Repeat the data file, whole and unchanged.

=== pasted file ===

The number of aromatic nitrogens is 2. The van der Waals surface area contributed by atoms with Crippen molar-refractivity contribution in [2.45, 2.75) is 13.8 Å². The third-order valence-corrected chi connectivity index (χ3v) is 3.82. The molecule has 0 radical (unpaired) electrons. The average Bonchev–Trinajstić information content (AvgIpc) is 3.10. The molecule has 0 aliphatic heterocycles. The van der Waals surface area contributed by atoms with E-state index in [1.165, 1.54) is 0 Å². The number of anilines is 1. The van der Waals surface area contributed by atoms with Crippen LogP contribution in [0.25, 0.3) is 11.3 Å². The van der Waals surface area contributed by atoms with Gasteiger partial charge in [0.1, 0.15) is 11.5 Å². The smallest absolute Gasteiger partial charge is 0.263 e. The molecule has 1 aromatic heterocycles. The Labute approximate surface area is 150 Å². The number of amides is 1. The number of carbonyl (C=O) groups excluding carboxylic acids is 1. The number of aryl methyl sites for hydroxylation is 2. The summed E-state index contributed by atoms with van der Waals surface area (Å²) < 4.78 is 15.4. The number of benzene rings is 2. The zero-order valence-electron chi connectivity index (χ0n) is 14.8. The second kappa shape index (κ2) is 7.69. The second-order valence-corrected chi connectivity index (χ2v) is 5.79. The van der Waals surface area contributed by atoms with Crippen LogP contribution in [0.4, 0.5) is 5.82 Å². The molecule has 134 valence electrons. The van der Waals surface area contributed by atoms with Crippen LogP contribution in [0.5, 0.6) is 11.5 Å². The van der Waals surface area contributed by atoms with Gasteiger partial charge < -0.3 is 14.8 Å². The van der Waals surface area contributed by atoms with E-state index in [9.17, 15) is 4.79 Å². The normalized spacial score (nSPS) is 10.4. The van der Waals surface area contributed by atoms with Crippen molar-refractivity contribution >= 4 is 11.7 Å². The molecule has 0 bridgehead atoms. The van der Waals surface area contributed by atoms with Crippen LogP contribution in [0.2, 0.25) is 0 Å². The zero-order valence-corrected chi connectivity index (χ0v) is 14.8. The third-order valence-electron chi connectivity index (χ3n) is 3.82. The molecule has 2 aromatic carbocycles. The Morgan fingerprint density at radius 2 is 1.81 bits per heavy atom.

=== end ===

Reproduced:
The number of aromatic nitrogens is 2. The van der Waals surface area contributed by atoms with Crippen molar-refractivity contribution in [2.45, 2.75) is 13.8 Å². The third-order valence-corrected chi connectivity index (χ3v) is 3.82. The molecule has 0 radical (unpaired) electrons. The average Bonchev–Trinajstić information content (AvgIpc) is 3.10. The molecule has 0 aliphatic heterocycles. The van der Waals surface area contributed by atoms with E-state index in [1.165, 1.54) is 0 Å². The number of anilines is 1. The van der Waals surface area contributed by atoms with Crippen LogP contribution in [0.25, 0.3) is 11.3 Å². The van der Waals surface area contributed by atoms with Gasteiger partial charge in [0.1, 0.15) is 11.5 Å². The smallest absolute Gasteiger partial charge is 0.263 e. The molecule has 1 aromatic heterocycles. The Labute approximate surface area is 150 Å². The number of amides is 1. The number of carbonyl (C=O) groups excluding carboxylic acids is 1. The number of aryl methyl sites for hydroxylation is 2. The summed E-state index contributed by atoms with van der Waals surface area (Å²) < 4.78 is 15.4. The number of benzene rings is 2. The zero-order valence-electron chi connectivity index (χ0n) is 14.8. The second kappa shape index (κ2) is 7.69. The second-order valence-corrected chi connectivity index (χ2v) is 5.79. The van der Waals surface area contributed by atoms with Crippen LogP contribution in [0.4, 0.5) is 5.82 Å². The molecule has 134 valence electrons. The van der Waals surface area contributed by atoms with Crippen LogP contribution in [0.5, 0.6) is 11.5 Å². The van der Waals surface area contributed by atoms with Gasteiger partial charge < -0.3 is 14.8 Å². The van der Waals surface area contributed by atoms with E-state index in [9.17, 15) is 4.79 Å². The normalized spacial score (nSPS) is 10.4. The van der Waals surface area contributed by atoms with Crippen molar-refractivity contribution >= 4 is 11.7 Å². The molecule has 0 bridgehead atoms. The van der Waals surface area contributed by atoms with Crippen LogP contribution in [0.2, 0.25) is 0 Å². The zero-order valence-corrected chi connectivity index (χ0v) is 14.8. The third-order valence-electron chi connectivity index (χ3n) is 3.82. The molecule has 2 aromatic carbocycles. The Morgan fingerprint density at radius 2 is 1.81 bits per heavy atom.